As I entered the interview room, the upcoming Football Manager 2011 was the last thing on Sports Interactive MD Miles Jacobson's mind. Instead he was talking excitedly to a PR about how he's become totally addicted to Valkyria Chronicles 2 on the PSP. In fact, the studio director said to me that the amount of time he's spending on the game is, "the biggest risk to FM coming out before Christmas."
Of course, the premier football management sim is more than on track for its 5th November release date, and the studio has just launched two flavours of demos for PC and Mac fans to try out. In Part One one of this mammoth interview Miles discusses the roadmap for future titles, what the plans are for the Asian market, and why creativity in the UK industry is stronger than ever.
SPOnG: This must have been brought up in countless interviews since Sports Interactive became a SEGA studio, but you must be really excited about being partners with them judging by how much you're talking about them. You sound like a massive fan!
Yeah! Well I mean, it was one of the reasons we signed with them in the first place. When we left Eidos all those years ago and first signed with SEGA, I think people forget it was a time when the Dreamcast had just ended. SEGA was looking to reinvent itself completely.
We had offers from pretty much everyone, but after that meeting with SEGA's European team, I went back and gave Oliver and Paul (Collier, Sports Interactive founders) a call saying that I knew where we were going to go. They asked why and I said "because we've got a chance to be a part of rebuilding SEGA."
The idea was that SEGA was eager to have us on board, and so we automatically become the number one priority game for them. They have to break Football Manager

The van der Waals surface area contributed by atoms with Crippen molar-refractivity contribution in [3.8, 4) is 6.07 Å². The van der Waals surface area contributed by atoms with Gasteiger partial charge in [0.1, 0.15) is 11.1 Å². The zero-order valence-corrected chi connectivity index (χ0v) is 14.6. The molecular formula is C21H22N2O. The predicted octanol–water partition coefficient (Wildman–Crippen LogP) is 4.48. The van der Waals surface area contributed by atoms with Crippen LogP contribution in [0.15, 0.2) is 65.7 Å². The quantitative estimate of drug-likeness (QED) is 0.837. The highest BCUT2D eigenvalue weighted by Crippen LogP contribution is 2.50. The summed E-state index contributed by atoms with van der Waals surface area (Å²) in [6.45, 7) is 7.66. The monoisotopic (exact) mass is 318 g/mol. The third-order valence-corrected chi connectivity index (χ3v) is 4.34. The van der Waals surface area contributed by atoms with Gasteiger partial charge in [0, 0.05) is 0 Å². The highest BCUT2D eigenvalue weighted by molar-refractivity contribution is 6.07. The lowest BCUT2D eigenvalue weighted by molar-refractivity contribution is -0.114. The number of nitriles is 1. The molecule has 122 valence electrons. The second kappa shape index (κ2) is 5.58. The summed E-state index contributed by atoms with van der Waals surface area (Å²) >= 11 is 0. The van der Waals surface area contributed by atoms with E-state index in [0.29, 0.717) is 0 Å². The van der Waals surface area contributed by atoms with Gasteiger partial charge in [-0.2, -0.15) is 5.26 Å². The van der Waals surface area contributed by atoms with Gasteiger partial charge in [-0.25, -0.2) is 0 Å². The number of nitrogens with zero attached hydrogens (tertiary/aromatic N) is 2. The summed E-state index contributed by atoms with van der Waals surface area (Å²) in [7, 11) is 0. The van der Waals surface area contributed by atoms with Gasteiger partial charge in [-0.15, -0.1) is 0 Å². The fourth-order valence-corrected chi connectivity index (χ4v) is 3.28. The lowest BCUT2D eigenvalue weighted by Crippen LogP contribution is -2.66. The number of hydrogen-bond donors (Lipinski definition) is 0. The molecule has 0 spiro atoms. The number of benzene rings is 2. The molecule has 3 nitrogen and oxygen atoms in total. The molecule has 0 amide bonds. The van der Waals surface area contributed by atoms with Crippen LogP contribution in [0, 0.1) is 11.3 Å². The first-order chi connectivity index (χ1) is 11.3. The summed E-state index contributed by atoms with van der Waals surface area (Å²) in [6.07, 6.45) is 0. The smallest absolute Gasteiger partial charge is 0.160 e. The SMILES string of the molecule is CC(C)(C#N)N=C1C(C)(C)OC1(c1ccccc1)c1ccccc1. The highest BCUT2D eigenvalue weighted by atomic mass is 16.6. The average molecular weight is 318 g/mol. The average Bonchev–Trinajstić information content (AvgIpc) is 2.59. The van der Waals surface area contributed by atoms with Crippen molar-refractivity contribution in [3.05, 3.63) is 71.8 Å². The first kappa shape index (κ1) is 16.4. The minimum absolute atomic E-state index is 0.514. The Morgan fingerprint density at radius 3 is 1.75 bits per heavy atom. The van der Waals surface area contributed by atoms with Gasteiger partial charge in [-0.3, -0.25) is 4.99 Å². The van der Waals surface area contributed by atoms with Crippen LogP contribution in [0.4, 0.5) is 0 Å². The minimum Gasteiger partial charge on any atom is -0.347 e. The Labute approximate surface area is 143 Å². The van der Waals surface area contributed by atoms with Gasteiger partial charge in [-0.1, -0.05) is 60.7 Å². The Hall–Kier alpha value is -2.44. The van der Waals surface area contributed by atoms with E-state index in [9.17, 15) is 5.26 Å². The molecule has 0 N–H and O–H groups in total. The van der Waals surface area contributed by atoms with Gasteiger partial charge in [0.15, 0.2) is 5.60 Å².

. And that sort of support was exactly what we needed, because switching brands it's a pretty big deal. SEGA was very supportive though, they literally went and picked out every member of our team that we wanted to help build Football Manager
When SEGA mooted the idea of SI becoming a part of their company... well, we had turned down a lot of offers to buy out the studio over the years. We weren't interested. We were an independent studio, it was all fine. But something with SEGA clicked.
But after having a chat with the people at the very top of the company, you start to think of the extra benefit they would bring. As an example, a lot of publisher-owned studios have internal rivalries against one other. With us, if Creative Assembly are working on something and they think we can help out, I'll get a phone call and we'll meet up.
If there's any code that they want they can take it too. There's no charging for it. On the other hand, the motion capture data and the original animations that we used in FM 2009
were from Virtua Striker
. I went over to Japan for a couple of meetings and had dinner with someone who was heavily involved in the Virtua Striker
team. We exchanged their mocap data for our database, because it turns out they wanted it for a project but were too scared to ask.
So, the idea of the tech-sharing side of things is really exciting. As well as the fact that the games made internally by SEGA, or SEGA-published IP – there have been some pretty damn good games. Creative Assembly, Yakuza
, Virtua Tennis
... Erm... there's some stuff I know of that I'm not allowed to talk about (laughs), Valkyria Chronicles
There's some phenomenal stuff coming out of there, and being part of that creative group is very special. We don't talk that often, but when we do talk...
SPOnG: It's magical?
Yeah, it's great! I'm really excited about seeing the other games that are here. We're probably in the busiest time on our dev schedule and I've got some issues with my back that I probably shouldn't be doing any work at all, but I'm here as much to do the interviews as I am to see some Yakuza 4